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Chapter 31 : Role of Sucrose Metabolism in the Cariogenicity of the Mutans Streptococci

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Role of Sucrose Metabolism in the Cariogenicity of the Mutans Streptococci, Page 1 of 2

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Abstract:

Dental caries constitutes the most common, and very likely the most expensive, of human diseases. Two members of the mutans streptococci (MS), and , are the most common human cariogenic pathogens. Several enzymes or enzyme systems in the MS are associated with the metabolism of sucrose, and most may be involved in the virulence of these oral pathogens. All MS have glucosyltransferases (GTFs) responsible for the synthesis of extracellular homopolymers of glucose which may be water soluble or insoluble, depending on the proportion of α-1,3 linkages present. The amino acid sequences of the proteins predicted by the respective scrA genes shared only 45% identity, whereas the corresponding sucrose phosphate hydrolase (SPH) proteins predicted by the genes shared ~ 70% amino acid identity. An extremely useful feature of recombinant DNA technology is the ability to manipulate cloned genetic determinants from a particular organism, to replace the wild-type determinant with the altered one, and then to test the effects of such manipulation on the phenotype associated with that determinant. Such a process requires an ability to introduce DNA into the organism under study. Finally, the availability of gene transfer systems and appropriate vector molecules will permit comparative analyses of the regulation of sucrose metabolism in the MS.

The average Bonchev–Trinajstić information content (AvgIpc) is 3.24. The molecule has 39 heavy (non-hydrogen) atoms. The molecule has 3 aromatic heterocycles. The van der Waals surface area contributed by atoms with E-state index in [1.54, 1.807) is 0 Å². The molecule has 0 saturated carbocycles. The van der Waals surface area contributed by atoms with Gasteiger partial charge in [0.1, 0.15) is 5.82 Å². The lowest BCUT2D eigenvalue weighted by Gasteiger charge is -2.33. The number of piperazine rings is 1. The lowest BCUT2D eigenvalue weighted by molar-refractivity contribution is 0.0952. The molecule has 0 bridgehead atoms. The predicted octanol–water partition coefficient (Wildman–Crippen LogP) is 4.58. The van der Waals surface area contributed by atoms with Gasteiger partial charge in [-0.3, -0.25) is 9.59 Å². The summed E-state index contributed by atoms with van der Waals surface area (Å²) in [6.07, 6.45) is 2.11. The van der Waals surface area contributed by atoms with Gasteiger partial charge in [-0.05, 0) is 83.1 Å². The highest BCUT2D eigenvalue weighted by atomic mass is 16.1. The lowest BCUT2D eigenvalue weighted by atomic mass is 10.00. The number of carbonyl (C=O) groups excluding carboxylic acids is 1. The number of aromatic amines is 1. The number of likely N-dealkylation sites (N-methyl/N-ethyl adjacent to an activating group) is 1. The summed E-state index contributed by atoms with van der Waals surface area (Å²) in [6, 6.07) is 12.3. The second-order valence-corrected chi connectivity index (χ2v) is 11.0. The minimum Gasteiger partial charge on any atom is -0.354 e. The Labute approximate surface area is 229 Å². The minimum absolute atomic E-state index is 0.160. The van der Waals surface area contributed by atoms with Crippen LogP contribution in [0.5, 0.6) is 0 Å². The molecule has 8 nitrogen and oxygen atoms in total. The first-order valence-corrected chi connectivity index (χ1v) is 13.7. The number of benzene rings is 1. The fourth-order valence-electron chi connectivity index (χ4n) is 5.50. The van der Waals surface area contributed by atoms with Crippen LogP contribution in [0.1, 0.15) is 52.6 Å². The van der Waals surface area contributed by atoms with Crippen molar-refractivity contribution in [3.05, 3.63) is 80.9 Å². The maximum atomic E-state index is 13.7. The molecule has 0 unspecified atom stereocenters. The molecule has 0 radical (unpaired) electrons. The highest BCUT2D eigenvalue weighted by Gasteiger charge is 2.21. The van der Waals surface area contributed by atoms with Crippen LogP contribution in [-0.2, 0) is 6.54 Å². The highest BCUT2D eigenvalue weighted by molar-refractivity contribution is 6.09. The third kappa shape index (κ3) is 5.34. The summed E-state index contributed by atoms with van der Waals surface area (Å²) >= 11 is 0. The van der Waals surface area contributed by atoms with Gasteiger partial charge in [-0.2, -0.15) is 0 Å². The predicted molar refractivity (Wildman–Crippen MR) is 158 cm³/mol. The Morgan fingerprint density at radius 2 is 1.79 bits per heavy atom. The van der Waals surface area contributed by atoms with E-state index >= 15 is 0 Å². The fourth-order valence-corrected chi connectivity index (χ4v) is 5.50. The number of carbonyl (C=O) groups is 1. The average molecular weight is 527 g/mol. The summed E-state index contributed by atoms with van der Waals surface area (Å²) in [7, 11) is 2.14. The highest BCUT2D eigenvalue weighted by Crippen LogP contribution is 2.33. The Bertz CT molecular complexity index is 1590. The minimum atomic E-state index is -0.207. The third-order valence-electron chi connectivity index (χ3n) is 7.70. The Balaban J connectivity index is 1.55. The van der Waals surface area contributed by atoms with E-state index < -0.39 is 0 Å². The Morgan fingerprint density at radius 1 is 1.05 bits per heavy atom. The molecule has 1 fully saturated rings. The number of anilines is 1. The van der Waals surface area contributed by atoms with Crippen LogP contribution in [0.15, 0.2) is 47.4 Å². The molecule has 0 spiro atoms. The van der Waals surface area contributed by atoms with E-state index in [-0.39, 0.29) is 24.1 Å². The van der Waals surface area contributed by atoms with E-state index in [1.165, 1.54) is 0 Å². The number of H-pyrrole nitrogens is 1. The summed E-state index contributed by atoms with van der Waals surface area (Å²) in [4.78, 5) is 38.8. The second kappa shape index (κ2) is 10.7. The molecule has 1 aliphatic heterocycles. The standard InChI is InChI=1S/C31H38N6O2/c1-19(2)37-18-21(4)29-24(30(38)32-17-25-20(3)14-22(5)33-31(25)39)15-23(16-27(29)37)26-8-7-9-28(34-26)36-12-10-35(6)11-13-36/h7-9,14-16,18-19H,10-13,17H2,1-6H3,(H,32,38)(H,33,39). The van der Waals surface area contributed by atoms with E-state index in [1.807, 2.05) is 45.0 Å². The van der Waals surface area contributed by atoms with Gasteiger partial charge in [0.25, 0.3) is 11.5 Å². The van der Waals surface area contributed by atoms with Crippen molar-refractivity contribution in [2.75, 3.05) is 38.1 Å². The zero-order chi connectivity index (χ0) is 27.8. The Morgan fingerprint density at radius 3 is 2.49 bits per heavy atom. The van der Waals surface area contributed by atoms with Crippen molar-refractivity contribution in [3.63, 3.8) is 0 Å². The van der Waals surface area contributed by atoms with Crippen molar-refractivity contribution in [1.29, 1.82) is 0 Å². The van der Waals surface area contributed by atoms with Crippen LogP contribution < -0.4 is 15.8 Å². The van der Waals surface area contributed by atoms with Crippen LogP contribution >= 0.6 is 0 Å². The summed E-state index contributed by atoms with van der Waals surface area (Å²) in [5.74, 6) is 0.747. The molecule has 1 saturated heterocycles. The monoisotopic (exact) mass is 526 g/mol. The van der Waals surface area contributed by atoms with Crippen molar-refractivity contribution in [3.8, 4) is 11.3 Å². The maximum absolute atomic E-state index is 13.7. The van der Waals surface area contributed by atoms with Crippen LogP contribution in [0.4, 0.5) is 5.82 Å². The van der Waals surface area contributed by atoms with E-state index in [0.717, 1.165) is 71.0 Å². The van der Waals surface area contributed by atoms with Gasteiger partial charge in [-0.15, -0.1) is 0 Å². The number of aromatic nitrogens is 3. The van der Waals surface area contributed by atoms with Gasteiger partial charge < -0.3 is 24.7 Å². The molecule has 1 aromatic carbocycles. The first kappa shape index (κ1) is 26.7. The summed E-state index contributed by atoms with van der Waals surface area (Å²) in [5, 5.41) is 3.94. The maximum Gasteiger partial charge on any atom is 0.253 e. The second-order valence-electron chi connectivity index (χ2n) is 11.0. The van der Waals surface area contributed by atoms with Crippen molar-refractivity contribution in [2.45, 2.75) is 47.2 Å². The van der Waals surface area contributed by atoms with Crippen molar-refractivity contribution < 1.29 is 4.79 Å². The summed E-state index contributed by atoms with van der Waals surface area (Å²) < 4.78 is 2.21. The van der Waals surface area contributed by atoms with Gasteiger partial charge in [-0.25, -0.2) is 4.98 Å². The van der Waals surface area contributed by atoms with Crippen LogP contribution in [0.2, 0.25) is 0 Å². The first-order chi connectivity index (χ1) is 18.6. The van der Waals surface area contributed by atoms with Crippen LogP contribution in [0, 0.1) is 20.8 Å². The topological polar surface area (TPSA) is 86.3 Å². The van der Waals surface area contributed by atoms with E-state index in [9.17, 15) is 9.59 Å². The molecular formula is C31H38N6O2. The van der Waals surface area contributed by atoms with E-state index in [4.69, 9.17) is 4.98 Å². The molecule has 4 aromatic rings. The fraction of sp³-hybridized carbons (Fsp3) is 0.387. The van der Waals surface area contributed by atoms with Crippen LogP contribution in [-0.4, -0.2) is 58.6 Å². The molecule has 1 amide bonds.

Citation: LeBlanc D. 1994. Role of Sucrose Metabolism in the Cariogenicity of the Mutans Streptococci, p 465-477. In Miller V, Kaper J, Portnoy D, Isberg R (ed), Molecular Genetics of Bacterial Pathogenesis. ASM Press, Washington, DC. doi: 10.1128/9781555818340.ch31

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Chromosomal DNA
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Figure 1

Metabolism of sucrose by MS. Abbreviations: FTF, fructosyltransferase; GTF, glucosyl-transferase; MSM, membrane-associated transport proteins of the operon ( ); TTS, very low affinity, non-PTS, third (sucrose) transport system ( ); EH, EII, EII, and EII, trehalose-, sucrose-, glucose-, and fructose-specific enzyme IIs, respectively, of the PTS; Sue, sucrose; Suc-6-P, sucrose phosphorylated in the C-6 position of the glucose moiety; Suc-12-P, sucrose phosphorylated in the C-6 position of the fructose moiety; Glu, glucose; Glu-l-P and Glu-6-P, glucose phosphorylated in the C-1 and C-6 positions, respectively; Fru, fructose; Fru-6-P and Fru-1,6-diP, fructose phosphorylated in the C-6 position and in both the C-1 and C-6 carbon positions, respectively; P-Glu, phosphoglucose; Gly-3-P, glyceraldehyde-3-phosphate; DHAP, dihydroxyacetone phosphate; PEP, phosphoenolpyruvate; PTS, PEP-dependent phosphotransferase system; EI∼P and HPr∼P, phosphorylated EI (enzyme I) and HPr (heat-stable protein), respectively, which are cytoplasmic phosphocarrier proteins of the PTS providing phosphate groups for all sugar-specific Ells; EtOH, ethanol.

Citation: LeBlanc D. 1994. Role of Sucrose Metabolism in the Cariogenicity of the Mutans Streptococci, p 465-477. In Miller V, Kaper J, Portnoy D, Isberg R (ed), Molecular Genetics of Bacterial Pathogenesis. ASM Press, Washington, DC. doi: 10.1128/9781555818340.ch31
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